As part of the ongoing restoration problem on the Acropolis, a team of experts have been surveying the walls of the monument to see if water seepage is causing any damage. It is interesting to note that the surface of the Acropolis that we see today is the result of excavations – originally the ground was higher in many areas.
Kathimerini (English Edition) 
Tuesday March 7, 2006
Acropolis mountain climbing
Archaeologists carrying out conservation work on Greece’s most prized monument have hit on a new extreme sport, one unlikely to feature in visitor tours anytime soon — rappeling down the walls of the Acropolis, the ancient citadel overlooking Athens.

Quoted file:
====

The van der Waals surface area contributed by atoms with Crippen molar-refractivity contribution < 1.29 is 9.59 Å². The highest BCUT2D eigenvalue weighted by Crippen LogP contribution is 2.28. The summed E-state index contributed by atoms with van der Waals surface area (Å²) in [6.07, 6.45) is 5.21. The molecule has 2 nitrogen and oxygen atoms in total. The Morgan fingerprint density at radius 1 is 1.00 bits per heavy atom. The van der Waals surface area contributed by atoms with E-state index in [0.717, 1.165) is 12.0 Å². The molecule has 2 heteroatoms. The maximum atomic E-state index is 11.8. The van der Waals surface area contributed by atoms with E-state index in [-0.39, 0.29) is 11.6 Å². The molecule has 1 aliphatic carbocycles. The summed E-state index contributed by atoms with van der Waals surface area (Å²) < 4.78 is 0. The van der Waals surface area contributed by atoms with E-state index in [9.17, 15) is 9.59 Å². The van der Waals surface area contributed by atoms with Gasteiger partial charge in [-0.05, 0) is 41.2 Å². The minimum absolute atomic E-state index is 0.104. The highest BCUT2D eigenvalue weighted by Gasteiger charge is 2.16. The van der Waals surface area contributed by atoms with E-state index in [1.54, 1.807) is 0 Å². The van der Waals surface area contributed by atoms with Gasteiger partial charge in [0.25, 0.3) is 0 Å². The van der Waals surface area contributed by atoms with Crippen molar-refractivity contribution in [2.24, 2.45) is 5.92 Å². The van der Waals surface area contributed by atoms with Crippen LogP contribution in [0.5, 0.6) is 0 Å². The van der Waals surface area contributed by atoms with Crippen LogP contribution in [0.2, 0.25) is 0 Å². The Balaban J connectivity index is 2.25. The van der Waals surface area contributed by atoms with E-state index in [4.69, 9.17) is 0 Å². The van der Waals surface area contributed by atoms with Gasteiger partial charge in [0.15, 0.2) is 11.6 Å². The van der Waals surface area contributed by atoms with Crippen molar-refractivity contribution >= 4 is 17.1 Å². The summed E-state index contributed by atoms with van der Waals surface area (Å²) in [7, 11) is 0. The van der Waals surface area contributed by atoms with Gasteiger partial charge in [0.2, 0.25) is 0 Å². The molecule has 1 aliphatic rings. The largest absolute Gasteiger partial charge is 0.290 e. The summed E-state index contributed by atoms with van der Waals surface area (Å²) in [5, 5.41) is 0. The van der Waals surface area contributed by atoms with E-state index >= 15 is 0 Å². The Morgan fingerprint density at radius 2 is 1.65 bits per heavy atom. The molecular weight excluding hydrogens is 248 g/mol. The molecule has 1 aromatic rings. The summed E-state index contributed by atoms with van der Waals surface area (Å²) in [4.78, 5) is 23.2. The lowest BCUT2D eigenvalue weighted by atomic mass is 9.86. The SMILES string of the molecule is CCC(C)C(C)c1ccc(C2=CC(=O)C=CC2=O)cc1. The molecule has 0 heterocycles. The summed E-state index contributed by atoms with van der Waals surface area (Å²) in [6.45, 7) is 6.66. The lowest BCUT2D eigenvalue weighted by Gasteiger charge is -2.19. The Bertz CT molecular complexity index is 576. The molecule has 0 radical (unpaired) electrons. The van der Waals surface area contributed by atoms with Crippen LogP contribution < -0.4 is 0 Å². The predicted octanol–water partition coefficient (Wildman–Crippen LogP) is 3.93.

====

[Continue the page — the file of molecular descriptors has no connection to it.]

Part of an operation to determine the condition of the walls — which are over 2,300 years old — the stunt teamed conservation experts with veteran mountaineers enlisted to place electrode sensors on the citadel’s southern side, a senior archaeologist said on Sunday.
Maria Ioannidou, the senior archeologist in charge of conservation work on the Acropolis, said the sensor readings would be used to compile a geological scan of the walls and detect any possible damage caused by centuries of soil erosion and water seepage.
“The original surface of the citadel was much higher; what we see today is the result of several excavations,” Ioannidou told AFP. “As a result, there is the possibility of water seeping into the walls. We are just inspecting the wall’s condition at this stage,” she added. (AFP)